5. Where in the world would you like to travel next? 
    There are a lot of places around the world I’d like to visit; generally, any place with mountains, probably Chile or Argentina. Honestly though, even given the choice, I’d probably most like to just go to the Methow Valley. I really like it there.

Jasmin Jamal, EIT, Staff Engineer

Jasmin at the Trillium Falls near the Redwood National and State Parks in Humboldt County

Jasmin at the Trillium Falls near the Redwood National and State Parks in Humboldt County

  1. Where are you from? If you’re not from the Pacific Northwest, what brought you here?
    I am from a city called Orange, in a county called Orange, in a state called California. My life-partner Jonathon and I visited Portland a few years back and immediately agreed that this was where we needed to be. Last summer, I finished grad school, he requested a job transfer, and before we knew it, we landed in Portland!
  2. What inspired you to pursue environmental engineering? What made you curious about it?
    Growing up, my mom frequently took my sisters and me on camping, hiking, and biking adventures. I loved the outdoors as a kid but never imagined pursuing an environmental job as a career--I always wanted to be a teacher. During college, I stumbled upon the earth science program and fell in love. Around the time that I finished my undergrad, environmental engineering was introduced as a master’s program at my university. The variety of topics covered in the program were intriguing, so I went for it and fell in love for the second time! My interest in teaching hasn’t ceased but I envision myself now as more of a grey-haired professor.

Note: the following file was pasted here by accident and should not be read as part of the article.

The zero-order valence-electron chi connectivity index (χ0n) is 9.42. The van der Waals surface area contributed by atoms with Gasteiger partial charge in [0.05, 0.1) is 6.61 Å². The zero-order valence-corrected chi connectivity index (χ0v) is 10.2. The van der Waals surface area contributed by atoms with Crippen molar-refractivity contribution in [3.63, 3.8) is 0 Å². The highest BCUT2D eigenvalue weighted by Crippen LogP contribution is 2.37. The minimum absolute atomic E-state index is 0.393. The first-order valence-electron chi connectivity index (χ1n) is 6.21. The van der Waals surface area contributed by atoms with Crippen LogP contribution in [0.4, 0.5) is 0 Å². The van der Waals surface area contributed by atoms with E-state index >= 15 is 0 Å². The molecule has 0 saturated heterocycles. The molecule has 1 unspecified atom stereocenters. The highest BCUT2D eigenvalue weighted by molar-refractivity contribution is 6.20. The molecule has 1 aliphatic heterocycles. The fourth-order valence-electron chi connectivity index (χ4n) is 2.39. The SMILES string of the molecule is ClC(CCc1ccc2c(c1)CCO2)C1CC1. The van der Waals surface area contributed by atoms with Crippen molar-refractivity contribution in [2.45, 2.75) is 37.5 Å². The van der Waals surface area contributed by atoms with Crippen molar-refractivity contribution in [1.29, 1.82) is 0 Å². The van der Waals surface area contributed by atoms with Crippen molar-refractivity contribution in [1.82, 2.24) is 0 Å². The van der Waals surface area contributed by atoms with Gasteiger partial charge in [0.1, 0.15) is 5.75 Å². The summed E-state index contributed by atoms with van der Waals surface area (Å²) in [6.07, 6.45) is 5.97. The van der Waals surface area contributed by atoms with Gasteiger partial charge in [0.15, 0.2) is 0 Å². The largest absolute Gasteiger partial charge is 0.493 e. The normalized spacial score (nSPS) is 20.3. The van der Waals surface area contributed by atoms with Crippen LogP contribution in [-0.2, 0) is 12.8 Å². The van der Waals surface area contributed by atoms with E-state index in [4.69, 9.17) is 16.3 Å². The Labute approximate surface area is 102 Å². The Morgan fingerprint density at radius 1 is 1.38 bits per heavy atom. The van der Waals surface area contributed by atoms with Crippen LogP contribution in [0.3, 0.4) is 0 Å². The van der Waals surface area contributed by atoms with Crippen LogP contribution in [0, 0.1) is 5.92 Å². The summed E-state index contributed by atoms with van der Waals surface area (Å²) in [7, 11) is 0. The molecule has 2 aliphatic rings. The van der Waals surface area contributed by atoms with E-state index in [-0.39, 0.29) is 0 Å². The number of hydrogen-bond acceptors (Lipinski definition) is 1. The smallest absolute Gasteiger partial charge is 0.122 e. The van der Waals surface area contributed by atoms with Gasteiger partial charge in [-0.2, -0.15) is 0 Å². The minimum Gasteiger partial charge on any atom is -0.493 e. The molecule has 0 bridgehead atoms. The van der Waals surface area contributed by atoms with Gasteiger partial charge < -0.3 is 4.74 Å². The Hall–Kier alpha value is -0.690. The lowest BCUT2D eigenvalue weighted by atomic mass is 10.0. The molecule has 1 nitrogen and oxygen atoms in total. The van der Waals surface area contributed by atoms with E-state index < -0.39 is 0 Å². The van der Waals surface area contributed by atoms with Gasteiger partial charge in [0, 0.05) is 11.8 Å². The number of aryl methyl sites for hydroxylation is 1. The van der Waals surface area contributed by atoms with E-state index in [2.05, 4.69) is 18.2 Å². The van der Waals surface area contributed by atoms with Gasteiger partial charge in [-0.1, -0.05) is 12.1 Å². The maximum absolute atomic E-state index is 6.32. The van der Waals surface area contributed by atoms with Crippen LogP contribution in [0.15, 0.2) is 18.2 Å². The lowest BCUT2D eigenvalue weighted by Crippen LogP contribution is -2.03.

3. What excites you and keeps you motivated?
    I like the diversity behind environmental engineering and am motivated by the fact that the environment is ever changing. I hope to work in multiple areas of interest including wastewater and surface water treatment, solid waste management and design, fate and transport of chemicals, and soil and groundwater remediation.
  4. What do you like to do when you aren’t working?
    I enjoy hiking, biking, and camping, but I probably like all of that as much as I like being horizontal with my cat Carrie.
  5. What five people would be your dream party guests?
    I’m going to pick a mixture of living and dead:
    1. My Uncle Tom (deceased)
    2. Barack Obama (living)
    3. Carrie Brownstein (living)
    4. 011 from “Stranger Things” (fictional)
    5. John Muir (deceased)